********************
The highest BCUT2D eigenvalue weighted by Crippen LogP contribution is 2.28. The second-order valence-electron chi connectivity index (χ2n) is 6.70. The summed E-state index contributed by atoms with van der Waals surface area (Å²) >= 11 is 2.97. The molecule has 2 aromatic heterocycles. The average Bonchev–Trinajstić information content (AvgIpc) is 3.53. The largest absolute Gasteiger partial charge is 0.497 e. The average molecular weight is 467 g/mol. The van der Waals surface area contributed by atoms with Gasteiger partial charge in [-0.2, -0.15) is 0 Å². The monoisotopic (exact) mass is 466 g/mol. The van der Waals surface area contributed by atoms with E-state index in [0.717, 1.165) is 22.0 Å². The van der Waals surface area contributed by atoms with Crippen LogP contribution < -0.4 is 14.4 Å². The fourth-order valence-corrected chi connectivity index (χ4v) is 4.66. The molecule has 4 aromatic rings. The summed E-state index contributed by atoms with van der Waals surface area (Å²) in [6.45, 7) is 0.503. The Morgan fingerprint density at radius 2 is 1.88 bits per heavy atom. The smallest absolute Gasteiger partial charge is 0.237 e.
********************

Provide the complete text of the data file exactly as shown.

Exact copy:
The highest BCUT2D eigenvalue weighted by Crippen LogP contribution is 2.28. The second-order valence-electron chi connectivity index (χ2n) is 6.70. The summed E-state index contributed by atoms with van der Waals surface area (Å²) >= 11 is 2.97. The molecule has 2 aromatic heterocycles. The average Bonchev–Trinajstić information content (AvgIpc) is 3.53. The largest absolute Gasteiger partial charge is 0.497 e. The average molecular weight is 467 g/mol. The van der Waals surface area contributed by atoms with Gasteiger partial charge in [-0.2, -0.15) is 0 Å². The monoisotopic (exact) mass is 466 g/mol. The van der Waals surface area contributed by atoms with E-state index in [0.717, 1.165) is 22.0 Å². The van der Waals surface area contributed by atoms with Crippen LogP contribution < -0.4 is 14.4 Å². The fourth-order valence-corrected chi connectivity index (χ4v) is 4.66. The molecule has 4 aromatic rings. The summed E-state index contributed by atoms with van der Waals surface area (Å²) in [6.45, 7) is 0.503. The Morgan fingerprint density at radius 2 is 1.88 bits per heavy atom. The smallest absolute Gasteiger partial charge is 0.237 e.